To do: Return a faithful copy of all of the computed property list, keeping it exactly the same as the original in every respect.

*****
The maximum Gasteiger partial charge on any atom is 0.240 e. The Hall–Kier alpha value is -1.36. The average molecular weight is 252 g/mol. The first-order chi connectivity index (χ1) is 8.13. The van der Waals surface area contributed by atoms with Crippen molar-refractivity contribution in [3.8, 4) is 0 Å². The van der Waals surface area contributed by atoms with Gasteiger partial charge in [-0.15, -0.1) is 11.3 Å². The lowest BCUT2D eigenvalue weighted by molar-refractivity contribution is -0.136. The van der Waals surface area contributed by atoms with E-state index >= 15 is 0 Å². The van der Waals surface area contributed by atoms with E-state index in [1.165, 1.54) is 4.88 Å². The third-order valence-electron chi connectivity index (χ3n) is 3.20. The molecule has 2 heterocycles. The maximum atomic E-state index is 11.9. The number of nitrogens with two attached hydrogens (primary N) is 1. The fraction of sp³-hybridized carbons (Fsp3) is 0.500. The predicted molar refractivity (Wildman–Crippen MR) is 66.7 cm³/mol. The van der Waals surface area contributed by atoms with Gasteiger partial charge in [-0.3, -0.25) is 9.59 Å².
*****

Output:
The maximum Gasteiger partial charge on any atom is 0.240 e. The Hall–Kier alpha value is -1.36. The average molecular weight is 252 g/mol. The first-order chi connectivity index (χ1) is 8.13. The van der Waals surface area contributed by atoms with Crippen molar-refractivity contribution in [3.8, 4) is 0 Å². The van der Waals surface area contributed by atoms with Gasteiger partial charge in [-0.15, -0.1) is 11.3 Å². The lowest BCUT2D eigenvalue weighted by molar-refractivity contribution is -0.136. The van der Waals surface area contributed by atoms with E-state index >= 15 is 0 Å². The van der Waals surface area contributed by atoms with E-state index in [1.165, 1.54) is 4.88 Å². The third-order valence-electron chi connectivity index (χ3n) is 3.20. The molecule has 2 heterocycles. The maximum atomic E-state index is 11.9. The number of nitrogens with two attached hydrogens (primary N) is 1. The fraction of sp³-hybridized carbons (Fsp3) is 0.500. The predicted molar refractivity (Wildman–Crippen MR) is 66.7 cm³/mol. The van der Waals surface area contributed by atoms with Gasteiger partial charge in [-0.3, -0.25) is 9.59 Å².